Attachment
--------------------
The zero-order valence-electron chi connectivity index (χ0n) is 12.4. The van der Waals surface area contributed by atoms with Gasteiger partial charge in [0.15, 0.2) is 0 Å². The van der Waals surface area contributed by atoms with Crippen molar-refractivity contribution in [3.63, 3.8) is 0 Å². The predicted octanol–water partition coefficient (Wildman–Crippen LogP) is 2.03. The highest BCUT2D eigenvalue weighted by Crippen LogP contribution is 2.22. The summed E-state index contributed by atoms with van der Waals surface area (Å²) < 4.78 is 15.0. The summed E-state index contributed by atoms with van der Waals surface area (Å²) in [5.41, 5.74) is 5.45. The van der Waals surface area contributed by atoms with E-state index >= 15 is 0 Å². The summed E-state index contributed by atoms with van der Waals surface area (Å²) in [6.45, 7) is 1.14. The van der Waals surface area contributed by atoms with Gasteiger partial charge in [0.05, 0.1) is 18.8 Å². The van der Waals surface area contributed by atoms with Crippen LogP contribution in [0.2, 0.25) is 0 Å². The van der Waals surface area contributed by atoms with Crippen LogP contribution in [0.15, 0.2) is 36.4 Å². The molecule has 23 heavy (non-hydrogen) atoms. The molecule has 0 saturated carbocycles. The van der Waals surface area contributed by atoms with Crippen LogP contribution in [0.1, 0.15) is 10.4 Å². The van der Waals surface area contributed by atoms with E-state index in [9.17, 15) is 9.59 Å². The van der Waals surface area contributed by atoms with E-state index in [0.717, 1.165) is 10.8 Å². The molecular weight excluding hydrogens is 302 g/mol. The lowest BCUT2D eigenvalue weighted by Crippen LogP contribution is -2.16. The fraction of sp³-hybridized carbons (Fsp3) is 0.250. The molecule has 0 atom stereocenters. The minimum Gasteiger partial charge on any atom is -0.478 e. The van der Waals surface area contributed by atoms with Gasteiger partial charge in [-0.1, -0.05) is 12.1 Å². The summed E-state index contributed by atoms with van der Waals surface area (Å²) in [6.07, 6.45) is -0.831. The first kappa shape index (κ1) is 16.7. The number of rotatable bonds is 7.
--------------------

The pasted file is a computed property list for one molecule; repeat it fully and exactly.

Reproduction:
The zero-order valence-electron chi connectivity index (χ0n) is 12.4. The van der Waals surface area contributed by atoms with Gasteiger partial charge in [0.15, 0.2) is 0 Å². The van der Waals surface area contributed by atoms with Crippen molar-refractivity contribution in [3.63, 3.8) is 0 Å². The predicted octanol–water partition coefficient (Wildman–Crippen LogP) is 2.03. The highest BCUT2D eigenvalue weighted by Crippen LogP contribution is 2.22. The summed E-state index contributed by atoms with van der Waals surface area (Å²) < 4.78 is 15.0. The summed E-state index contributed by atoms with van der Waals surface area (Å²) in [5.41, 5.74) is 5.45. The van der Waals surface area contributed by atoms with E-state index >= 15 is 0 Å². The summed E-state index contributed by atoms with van der Waals surface area (Å²) in [6.45, 7) is 1.14. The van der Waals surface area contributed by atoms with Gasteiger partial charge in [0.05, 0.1) is 18.8 Å². The van der Waals surface area contributed by atoms with Crippen LogP contribution in [0.2, 0.25) is 0 Å². The van der Waals surface area contributed by atoms with Crippen LogP contribution in [0.15, 0.2) is 36.4 Å². The molecule has 23 heavy (non-hydrogen) atoms. The molecule has 0 saturated carbocycles. The van der Waals surface area contributed by atoms with Crippen LogP contribution in [0.1, 0.15) is 10.4 Å². The van der Waals surface area contributed by atoms with E-state index in [9.17, 15) is 9.59 Å². The van der Waals surface area contributed by atoms with E-state index in [0.717, 1.165) is 10.8 Å². The molecular weight excluding hydrogens is 302 g/mol. The lowest BCUT2D eigenvalue weighted by Crippen LogP contribution is -2.16. The fraction of sp³-hybridized carbons (Fsp3) is 0.250. The molecule has 0 atom stereocenters. The minimum Gasteiger partial charge on any atom is -0.478 e. The van der Waals surface area contributed by atoms with Gasteiger partial charge in [-0.1, -0.05) is 12.1 Å². The summed E-state index contributed by atoms with van der Waals surface area (Å²) in [6.07, 6.45) is -0.831. The first kappa shape index (κ1) is 16.7. The number of rotatable bonds is 7.